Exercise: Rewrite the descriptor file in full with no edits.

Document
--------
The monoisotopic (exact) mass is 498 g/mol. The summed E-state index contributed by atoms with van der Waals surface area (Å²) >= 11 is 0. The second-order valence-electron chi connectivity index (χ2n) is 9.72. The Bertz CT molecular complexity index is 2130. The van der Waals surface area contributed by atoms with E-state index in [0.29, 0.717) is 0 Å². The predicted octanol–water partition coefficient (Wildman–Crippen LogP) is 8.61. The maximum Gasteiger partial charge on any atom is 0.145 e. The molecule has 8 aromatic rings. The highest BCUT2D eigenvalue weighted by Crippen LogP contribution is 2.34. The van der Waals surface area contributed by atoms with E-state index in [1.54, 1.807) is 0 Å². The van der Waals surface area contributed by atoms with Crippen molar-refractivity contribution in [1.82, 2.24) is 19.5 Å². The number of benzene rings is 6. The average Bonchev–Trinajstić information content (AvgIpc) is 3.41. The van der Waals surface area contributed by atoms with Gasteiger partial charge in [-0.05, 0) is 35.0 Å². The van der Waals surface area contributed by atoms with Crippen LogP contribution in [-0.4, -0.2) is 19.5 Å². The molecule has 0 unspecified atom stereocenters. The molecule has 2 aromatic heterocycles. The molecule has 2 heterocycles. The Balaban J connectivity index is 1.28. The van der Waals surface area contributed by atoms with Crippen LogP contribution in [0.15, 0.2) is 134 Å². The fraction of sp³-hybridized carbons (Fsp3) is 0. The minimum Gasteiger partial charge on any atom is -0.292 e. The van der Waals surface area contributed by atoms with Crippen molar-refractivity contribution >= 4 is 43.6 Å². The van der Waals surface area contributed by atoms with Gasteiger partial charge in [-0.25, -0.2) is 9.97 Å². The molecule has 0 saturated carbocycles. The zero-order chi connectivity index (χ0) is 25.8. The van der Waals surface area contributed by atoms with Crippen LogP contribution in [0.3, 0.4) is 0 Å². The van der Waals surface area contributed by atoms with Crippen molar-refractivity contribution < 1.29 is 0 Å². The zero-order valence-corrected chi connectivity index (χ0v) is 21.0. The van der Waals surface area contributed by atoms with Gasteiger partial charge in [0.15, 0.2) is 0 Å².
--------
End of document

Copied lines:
The monoisotopic (exact) mass is 498 g/mol. The summed E-state index contributed by atoms with van der Waals surface area (Å²) >= 11 is 0. The second-order valence-electron chi connectivity index (χ2n) is 9.72. The Bertz CT molecular complexity index is 2130. The van der Waals surface area contributed by atoms with E-state index in [0.29, 0.717) is 0 Å². The predicted octanol–water partition coefficient (Wildman–Crippen LogP) is 8.61. The maximum Gasteiger partial charge on any atom is 0.145 e. The molecule has 8 aromatic rings. The highest BCUT2D eigenvalue weighted by Crippen LogP contribution is 2.34. The van der Waals surface area contributed by atoms with E-state index in [1.54, 1.807) is 0 Å². The van der Waals surface area contributed by atoms with Crippen molar-refractivity contribution in [1.82, 2.24) is 19.5 Å². The number of benzene rings is 6. The average Bonchev–Trinajstić information content (AvgIpc) is 3.41. The van der Waals surface area contributed by atoms with Gasteiger partial charge in [-0.05, 0) is 35.0 Å². The van der Waals surface area contributed by atoms with Crippen LogP contribution in [-0.4, -0.2) is 19.5 Å². The molecule has 0 unspecified atom stereocenters. The molecule has 2 aromatic heterocycles. The molecule has 2 heterocycles. The Balaban J connectivity index is 1.28. The van der Waals surface area contributed by atoms with Crippen LogP contribution in [0.15, 0.2) is 134 Å². The fraction of sp³-hybridized carbons (Fsp3) is 0. The minimum Gasteiger partial charge on any atom is -0.292 e. The van der Waals surface area contributed by atoms with Crippen molar-refractivity contribution >= 4 is 43.6 Å². The van der Waals surface area contributed by atoms with Gasteiger partial charge in [-0.25, -0.2) is 9.97 Å². The molecule has 0 saturated carbocycles. The zero-order chi connectivity index (χ0) is 25.8. The van der Waals surface area contributed by atoms with Crippen LogP contribution in [0.3, 0.4) is 0 Å². The van der Waals surface area contributed by atoms with Crippen molar-refractivity contribution < 1.29 is 0 Å². The zero-order valence-corrected chi connectivity index (χ0v) is 21.0. The van der Waals surface area contributed by atoms with Gasteiger partial charge in [0.15, 0.2) is 0 Å².